1 in 4 people have been assaulted, and far fewer have been prosecuted.  That is indicative of a major problem (both culturally, and with regards to accountability).

The burden of proof lies with the victim. The legal system presumes innocence. But as was just mentioned, there are a mountain of reasons why people don’t report. Furthermore, not all of these crimes result in rape (or rape kits), being battered (no significant physical injuries to document), are not in front of witnesses and due to the trauma of the event, the details become hazy.

On the other side of the spectrum, false accusations are equally problematic and because the system is set up to flounder, so many of these situations turn into he said/she said cases that are damaging to everyone.

There needs to be change – the cultural piece has already begun – in how we handle these cases where physical evidence is generally limited.  Thankfully the conversation has already begun and I’m beginning to hear ideas that attempt to bridge the gap.

So why am I saying all of this? Because of the uninformed nature of the judgements I’ve heard, which are entirely unproductive.  Surrounding yourself with an echo chamber or stirring up people’s emotions doesn’t lead to positive change.  Reasoned, informed discussions do.

It’s easy to give an opinion on social media, or even to someone’s face when you don’t know they have been a victim. But I implore you to remember that statistic. 1 in 4. Someone who is listening has been assaulted, and are remembering/reliving their own trauma.

The Land of Fire and Ice

8 Mar
Fire and Ice :: Iceland

Fire and Ice :: Iceland

On this most recent trip to Iceland, I learned that Icelanders have a phrase that roughly translates to “It’ll all work out” because the weather is so unpredictable and makes keeping plans difficult. That flexible, positive attitude is one of the many things I’ve come to appreciate during my visits there. It’s also pretty spot on for how Landscape photography goes. Haha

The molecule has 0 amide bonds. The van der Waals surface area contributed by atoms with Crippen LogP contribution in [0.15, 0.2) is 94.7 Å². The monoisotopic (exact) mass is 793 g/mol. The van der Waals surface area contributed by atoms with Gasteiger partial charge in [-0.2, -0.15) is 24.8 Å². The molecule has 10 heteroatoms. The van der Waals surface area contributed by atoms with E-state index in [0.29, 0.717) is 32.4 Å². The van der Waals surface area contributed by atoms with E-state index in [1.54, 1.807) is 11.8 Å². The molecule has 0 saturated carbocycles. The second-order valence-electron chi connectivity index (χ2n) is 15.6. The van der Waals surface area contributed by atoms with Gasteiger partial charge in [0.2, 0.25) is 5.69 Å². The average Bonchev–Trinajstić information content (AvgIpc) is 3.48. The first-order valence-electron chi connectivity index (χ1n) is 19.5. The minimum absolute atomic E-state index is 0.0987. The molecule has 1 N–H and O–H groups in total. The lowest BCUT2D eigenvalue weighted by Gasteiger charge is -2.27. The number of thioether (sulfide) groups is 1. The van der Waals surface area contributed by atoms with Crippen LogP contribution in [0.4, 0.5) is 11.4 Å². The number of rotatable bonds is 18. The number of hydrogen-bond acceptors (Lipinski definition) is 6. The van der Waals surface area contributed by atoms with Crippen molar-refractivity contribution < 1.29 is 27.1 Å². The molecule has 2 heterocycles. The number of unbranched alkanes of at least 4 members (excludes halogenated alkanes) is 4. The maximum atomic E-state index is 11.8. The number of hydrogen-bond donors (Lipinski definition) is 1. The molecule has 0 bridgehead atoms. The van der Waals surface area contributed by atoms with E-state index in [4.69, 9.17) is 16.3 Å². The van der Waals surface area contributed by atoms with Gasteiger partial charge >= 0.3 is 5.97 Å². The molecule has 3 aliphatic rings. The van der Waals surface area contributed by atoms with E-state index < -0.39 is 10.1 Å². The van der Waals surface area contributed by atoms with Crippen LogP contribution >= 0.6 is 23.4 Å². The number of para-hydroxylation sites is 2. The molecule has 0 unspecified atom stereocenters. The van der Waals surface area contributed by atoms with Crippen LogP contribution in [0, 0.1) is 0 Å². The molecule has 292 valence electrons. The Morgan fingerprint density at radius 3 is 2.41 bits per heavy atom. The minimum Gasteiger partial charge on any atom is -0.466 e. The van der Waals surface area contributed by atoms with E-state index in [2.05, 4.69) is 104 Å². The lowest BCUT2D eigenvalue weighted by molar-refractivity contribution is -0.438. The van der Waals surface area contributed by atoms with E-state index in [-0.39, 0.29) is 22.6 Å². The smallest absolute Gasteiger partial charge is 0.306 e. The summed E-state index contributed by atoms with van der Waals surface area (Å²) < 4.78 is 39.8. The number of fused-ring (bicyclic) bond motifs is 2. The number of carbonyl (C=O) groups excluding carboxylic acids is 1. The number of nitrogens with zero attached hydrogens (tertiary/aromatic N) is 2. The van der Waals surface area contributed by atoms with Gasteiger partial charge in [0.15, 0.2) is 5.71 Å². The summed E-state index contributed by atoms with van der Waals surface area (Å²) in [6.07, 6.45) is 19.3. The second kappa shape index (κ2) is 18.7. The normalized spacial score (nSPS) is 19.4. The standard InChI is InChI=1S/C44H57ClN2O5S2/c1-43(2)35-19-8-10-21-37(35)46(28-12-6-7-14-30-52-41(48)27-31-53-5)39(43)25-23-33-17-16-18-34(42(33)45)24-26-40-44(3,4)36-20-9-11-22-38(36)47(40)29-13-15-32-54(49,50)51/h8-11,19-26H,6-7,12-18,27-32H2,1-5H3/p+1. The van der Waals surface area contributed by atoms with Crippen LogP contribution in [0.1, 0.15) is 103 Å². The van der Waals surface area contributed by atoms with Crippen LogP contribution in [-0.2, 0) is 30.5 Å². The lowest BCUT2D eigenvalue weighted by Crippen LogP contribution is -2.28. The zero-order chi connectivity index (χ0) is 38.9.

While trying to take this series of shots, I got soaked by a big wave because passing tourists asked me to take a photo of them which distracted me, I got crowded by 103733672829 other tripods when they saw what I was on to, I was distracted again by some photographer forcibly moving a boulder sized chunk of glacier to a spot more to his liking which was at the edge of my original composition (ummmm? thanks dude?) and my battery died. But in the end, it all worked out. 😊

Big thanks to David Pasillas for his input on this edit!  This shot is three blended exposures, some luck and a little bit of magic pixie dust.

Guide Us Home :: RI

18 Jul
Guide Us Home :: RI

Guide Us Home :: RI

In Connecticut, dark sky areas are almost non-existent, due to our dense population and the light pollution that comes with it.  That makes capturing the Milky Way very difficult.  To truly have a sky that is dark enough to see detail in the Milky Way core, I need to either drive to Rhode Island (where the is a tiny oasis of dark sky along our shared border) or north and/or northwest towards Massachusetts, Vermont or upstate New York.

So besides the inconvenience of needing to travel, why is light pollution a problem?  Because it isn’t just light.  It’s light that affects everything.

There is evidence that too much night-light will effect trees’ seasonal clocks.  It’s shown that the bright lights of human cities can disrupt migration patterns of birds, the ability of newly hatched sea turtles to find the safety of the water, the hunting and territory patterns of opportunistic animals…. and researchers are beginning to think that the disruption to our – humans – natural circadian cycles is a risk factor for higher incidences of cancer.

“The health effects of light pollution have not been as well defined for humans as for wildlife, although a compelling amount of epidemiologic evidence points to a consistent association between exposure to indoor artificial nighttime light and health problems such as breast cancer, says George Brainard, a professor of neurology at Jefferson Medical College, Thomas Jefferson University in Philadelphia.” (here)

So about those pockets of darkness near Connecticut?  Well, Beavertail Light in Rhode Island is along the edge of one.  When my friend Tony Curado, who is working on a Galactic 50 project (capturing the Milky Way in all 50 states!), suggested he wanted to chase stars in my neighborhood, I knew exactly what location to try.

The night finally arrived, and as I sat there under the stars with Tony and Kyle (another local photographer), I felt grateful. There I was, watching the universe do its thing, the sounds of the waves kissing the land, and good friends to share it with.